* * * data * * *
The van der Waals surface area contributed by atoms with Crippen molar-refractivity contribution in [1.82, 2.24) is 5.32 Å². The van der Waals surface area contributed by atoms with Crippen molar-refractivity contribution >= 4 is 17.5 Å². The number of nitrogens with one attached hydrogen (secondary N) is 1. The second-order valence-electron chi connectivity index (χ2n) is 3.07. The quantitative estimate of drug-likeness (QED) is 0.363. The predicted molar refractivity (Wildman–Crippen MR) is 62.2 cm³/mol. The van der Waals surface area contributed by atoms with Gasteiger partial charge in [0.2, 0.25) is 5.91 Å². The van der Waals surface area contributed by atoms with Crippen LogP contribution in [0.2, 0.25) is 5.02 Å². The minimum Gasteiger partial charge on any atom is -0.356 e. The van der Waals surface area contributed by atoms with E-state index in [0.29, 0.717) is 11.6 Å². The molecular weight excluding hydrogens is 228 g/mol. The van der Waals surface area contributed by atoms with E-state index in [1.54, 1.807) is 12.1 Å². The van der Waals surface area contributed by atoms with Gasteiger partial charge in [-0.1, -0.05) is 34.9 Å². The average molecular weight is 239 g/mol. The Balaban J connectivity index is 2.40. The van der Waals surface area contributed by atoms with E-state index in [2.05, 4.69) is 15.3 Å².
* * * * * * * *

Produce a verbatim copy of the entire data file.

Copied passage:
The van der Waals surface area contributed by atoms with Crippen molar-refractivity contribution in [1.82, 2.24) is 5.32 Å². The van der Waals surface area contributed by atoms with Crippen molar-refractivity contribution >= 4 is 17.5 Å². The number of nitrogens with one attached hydrogen (secondary N) is 1. The second-order valence-electron chi connectivity index (χ2n) is 3.07. The quantitative estimate of drug-likeness (QED) is 0.363. The predicted molar refractivity (Wildman–Crippen MR) is 62.2 cm³/mol. The van der Waals surface area contributed by atoms with Gasteiger partial charge in [0.2, 0.25) is 5.91 Å². The van der Waals surface area contributed by atoms with Crippen LogP contribution in [0.2, 0.25) is 5.02 Å². The minimum Gasteiger partial charge on any atom is -0.356 e. The van der Waals surface area contributed by atoms with E-state index in [0.29, 0.717) is 11.6 Å². The molecular weight excluding hydrogens is 228 g/mol. The van der Waals surface area contributed by atoms with E-state index in [1.54, 1.807) is 12.1 Å². The van der Waals surface area contributed by atoms with Gasteiger partial charge in [-0.1, -0.05) is 34.9 Å². The average molecular weight is 239 g/mol. The Balaban J connectivity index is 2.40. The van der Waals surface area contributed by atoms with E-state index in [2.05, 4.69) is 15.3 Å².